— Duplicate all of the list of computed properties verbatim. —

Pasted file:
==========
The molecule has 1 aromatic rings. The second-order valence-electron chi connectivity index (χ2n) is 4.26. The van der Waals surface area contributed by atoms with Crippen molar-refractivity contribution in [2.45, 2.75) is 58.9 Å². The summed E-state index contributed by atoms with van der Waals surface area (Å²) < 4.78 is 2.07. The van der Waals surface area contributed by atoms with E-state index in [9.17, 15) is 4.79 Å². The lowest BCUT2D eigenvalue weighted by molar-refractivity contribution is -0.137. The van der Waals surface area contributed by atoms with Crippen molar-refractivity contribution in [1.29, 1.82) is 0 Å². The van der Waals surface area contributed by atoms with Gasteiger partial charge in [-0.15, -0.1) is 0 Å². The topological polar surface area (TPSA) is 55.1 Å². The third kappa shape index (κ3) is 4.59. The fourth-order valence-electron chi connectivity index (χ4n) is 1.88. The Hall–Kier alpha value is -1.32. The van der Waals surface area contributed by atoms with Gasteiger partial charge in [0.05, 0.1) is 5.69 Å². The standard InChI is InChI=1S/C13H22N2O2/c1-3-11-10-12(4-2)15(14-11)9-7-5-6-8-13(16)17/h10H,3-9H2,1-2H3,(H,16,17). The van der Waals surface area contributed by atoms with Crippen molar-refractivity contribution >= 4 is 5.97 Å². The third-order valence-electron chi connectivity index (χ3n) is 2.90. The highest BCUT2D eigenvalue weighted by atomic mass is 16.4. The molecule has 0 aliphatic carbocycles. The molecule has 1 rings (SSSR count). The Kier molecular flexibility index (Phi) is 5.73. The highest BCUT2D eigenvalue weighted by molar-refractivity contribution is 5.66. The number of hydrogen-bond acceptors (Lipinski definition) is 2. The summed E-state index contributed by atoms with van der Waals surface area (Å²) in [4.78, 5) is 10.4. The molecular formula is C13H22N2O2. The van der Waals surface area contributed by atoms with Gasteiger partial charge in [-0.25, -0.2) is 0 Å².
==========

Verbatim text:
The molecule has 1 aromatic rings. The second-order valence-electron chi connectivity index (χ2n) is 4.26. The van der Waals surface area contributed by atoms with Crippen molar-refractivity contribution in [2.45, 2.75) is 58.9 Å². The summed E-state index contributed by atoms with van der Waals surface area (Å²) < 4.78 is 2.07. The van der Waals surface area contributed by atoms with E-state index in [9.17, 15) is 4.79 Å². The lowest BCUT2D eigenvalue weighted by molar-refractivity contribution is -0.137. The van der Waals surface area contributed by atoms with Crippen molar-refractivity contribution in [1.29, 1.82) is 0 Å². The van der Waals surface area contributed by atoms with Gasteiger partial charge in [-0.15, -0.1) is 0 Å². The topological polar surface area (TPSA) is 55.1 Å². The third kappa shape index (κ3) is 4.59. The fourth-order valence-electron chi connectivity index (χ4n) is 1.88. The Hall–Kier alpha value is -1.32. The van der Waals surface area contributed by atoms with Gasteiger partial charge in [0.05, 0.1) is 5.69 Å². The standard InChI is InChI=1S/C13H22N2O2/c1-3-11-10-12(4-2)15(14-11)9-7-5-6-8-13(16)17/h10H,3-9H2,1-2H3,(H,16,17). The van der Waals surface area contributed by atoms with Crippen molar-refractivity contribution >= 4 is 5.97 Å². The third-order valence-electron chi connectivity index (χ3n) is 2.90. The highest BCUT2D eigenvalue weighted by atomic mass is 16.4. The molecule has 0 aliphatic carbocycles. The molecule has 1 rings (SSSR count). The Kier molecular flexibility index (Phi) is 5.73. The highest BCUT2D eigenvalue weighted by molar-refractivity contribution is 5.66. The number of hydrogen-bond acceptors (Lipinski definition) is 2. The summed E-state index contributed by atoms with van der Waals surface area (Å²) in [4.78, 5) is 10.4. The molecular formula is C13H22N2O2. The van der Waals surface area contributed by atoms with Gasteiger partial charge in [-0.25, -0.2) is 0 Å².